OT - Fire in Garricks's Villa

It always seems to me that fire fighting is less successful than it used to be. Any thoughts on this? Perhaps the water isn't as good - or don't the hoses get pointed in the right places.
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What's your baseline date for when fire fighting was 'good' ?
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Can't get the staff these days - they are all doing media degrees
--
geoff

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John wrote:

Since Ikea became commonplace
Perhaps the tenders are on water meters and it's the govenrments way of passing the cost on to the home owner <- Insurance Co. <- Premium rise.
:)
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Just a thought - I don't believe the Fire Brigades do the inspections that they uses to do. It is delegated to the occupiers.
When I worked for a large company if any maintenance work was being carried out on the sprinkler system - or any work was being done which could cause sparks (welding, grinding) then the Works Fire Brigade would send 2 guys with radios and extinguishers to monitor the work.
The Fire Brigade & Security got outsourced and most of the equipment was 'rationalised' - charges were applies and a call centre for advice was set up. Mmmmmmm!
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On Sat, 25 Oct 2008 23:05:20 +0100 John wrote :

The older the building, the more suspect the integrity of the structure. Each new round of services means more holes knocked through floor voids etc, never to be made good of course.
There is no way I would ever feel happy living in an upper level conversion flat in a building with timber floors. If the people below you suddenly get the urge for concealed spots, what are the chances that they will worry about fire hoods or the effect of the integrity of the ceiling.
My new high-rise flat here in Melbourne is sprinklered - two heads in the bedroom - but not the drench type found in commercial buildings, rather ones that (AIUI - do not intend to test <g>) just give a fine spray if triggered.
--
Tony Bryer, 'Software to build on' www.superbeam.co.uk


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You obviously haven't seen what is new built around my way. The main structure for 22 flats in my road arrived on the back of some trucks and was nailed together within two days. A bit of brick cladding on the outside and it's finished.
When a similar block of flats (same builder, same construction) caught fire recently the fire chief expressed concern about how the fire had rapidly spread to multiple dwellings.
--
Alan
news2006 amac f2s com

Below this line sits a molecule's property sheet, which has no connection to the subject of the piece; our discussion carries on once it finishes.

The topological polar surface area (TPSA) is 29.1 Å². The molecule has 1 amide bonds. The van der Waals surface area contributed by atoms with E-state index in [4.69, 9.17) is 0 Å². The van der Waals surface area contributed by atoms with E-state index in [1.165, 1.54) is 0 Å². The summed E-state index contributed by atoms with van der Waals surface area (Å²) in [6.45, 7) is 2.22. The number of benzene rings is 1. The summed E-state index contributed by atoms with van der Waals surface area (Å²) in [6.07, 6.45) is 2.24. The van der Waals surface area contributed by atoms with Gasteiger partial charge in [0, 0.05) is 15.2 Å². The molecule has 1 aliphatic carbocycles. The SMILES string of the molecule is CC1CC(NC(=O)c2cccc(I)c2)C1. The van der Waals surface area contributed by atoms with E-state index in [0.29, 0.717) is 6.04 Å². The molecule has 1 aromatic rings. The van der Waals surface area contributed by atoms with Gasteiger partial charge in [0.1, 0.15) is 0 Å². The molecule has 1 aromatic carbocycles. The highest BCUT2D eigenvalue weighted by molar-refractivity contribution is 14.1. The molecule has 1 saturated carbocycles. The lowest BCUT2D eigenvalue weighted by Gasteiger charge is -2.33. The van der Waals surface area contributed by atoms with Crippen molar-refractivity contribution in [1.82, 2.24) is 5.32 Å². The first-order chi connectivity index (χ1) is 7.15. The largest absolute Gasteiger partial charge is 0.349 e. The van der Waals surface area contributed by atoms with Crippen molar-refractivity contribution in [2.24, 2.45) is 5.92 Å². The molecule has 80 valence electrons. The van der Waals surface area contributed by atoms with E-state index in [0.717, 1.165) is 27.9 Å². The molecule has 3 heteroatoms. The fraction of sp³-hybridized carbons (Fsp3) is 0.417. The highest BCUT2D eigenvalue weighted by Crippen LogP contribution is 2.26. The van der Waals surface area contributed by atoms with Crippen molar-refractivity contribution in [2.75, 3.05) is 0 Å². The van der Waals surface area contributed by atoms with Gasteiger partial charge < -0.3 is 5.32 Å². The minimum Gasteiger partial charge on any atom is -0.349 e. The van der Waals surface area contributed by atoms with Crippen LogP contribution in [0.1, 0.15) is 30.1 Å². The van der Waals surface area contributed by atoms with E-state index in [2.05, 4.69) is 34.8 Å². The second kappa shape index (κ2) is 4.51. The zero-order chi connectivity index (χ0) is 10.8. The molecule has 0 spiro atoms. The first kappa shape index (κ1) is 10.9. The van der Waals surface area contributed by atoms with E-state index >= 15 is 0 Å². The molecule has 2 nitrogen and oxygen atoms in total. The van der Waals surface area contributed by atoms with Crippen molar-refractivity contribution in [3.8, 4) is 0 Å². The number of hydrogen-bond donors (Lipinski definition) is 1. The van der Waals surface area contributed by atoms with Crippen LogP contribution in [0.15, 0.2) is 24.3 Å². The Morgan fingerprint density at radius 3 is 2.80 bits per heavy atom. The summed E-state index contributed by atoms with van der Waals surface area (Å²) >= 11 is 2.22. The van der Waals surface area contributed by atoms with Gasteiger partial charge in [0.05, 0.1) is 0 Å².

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were saying:

Grade I listed building. Being developed into flats. At a time of falling property values. At a time of slow property sales.
Fire breaks out, at a time when conveniently nobody's working to be risked.
Mmm. Bet that was an accident, eh?
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On 26 Oct 2008 08:57:19 GMT Adrian wrote :

Save that as it's a listed building, and not just listed but Grade 1, the local authority and English Heritage are likely to insist on complete restoration, no expense spared.
--
Tony Bryer, 'Software to build on' www.superbeam.co.uk


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Tony Bryer wrote:

They'll have insurance, won't they?
Owain
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I said it was converted into flats 40 years ago on the BBC news.

Sounded like there were people already living in it.

--
Andrew Gabriel
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     snipped-for-privacy@cucumber.demon.co.uk (Andrew Gabriel) writes:

Should read "It" said... (I didn't say anything on the BBC news;-)

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Andrew Gabriel
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http://news.bbc.co.uk/1/hi/wales/mid/7686709.stm
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John wrote:

The most amazing bit of the story is this:
"One of the residents, antiques dealer Boudica Scherazade, said: "It's just so awful. There's so many valuable things in there."
That is some name! (And I think perhaps she might need to rephrase as "so many formerly valuable things". :-( )
--
Rod

Hypothyroidism is a seriously debilitating condition with an insidious
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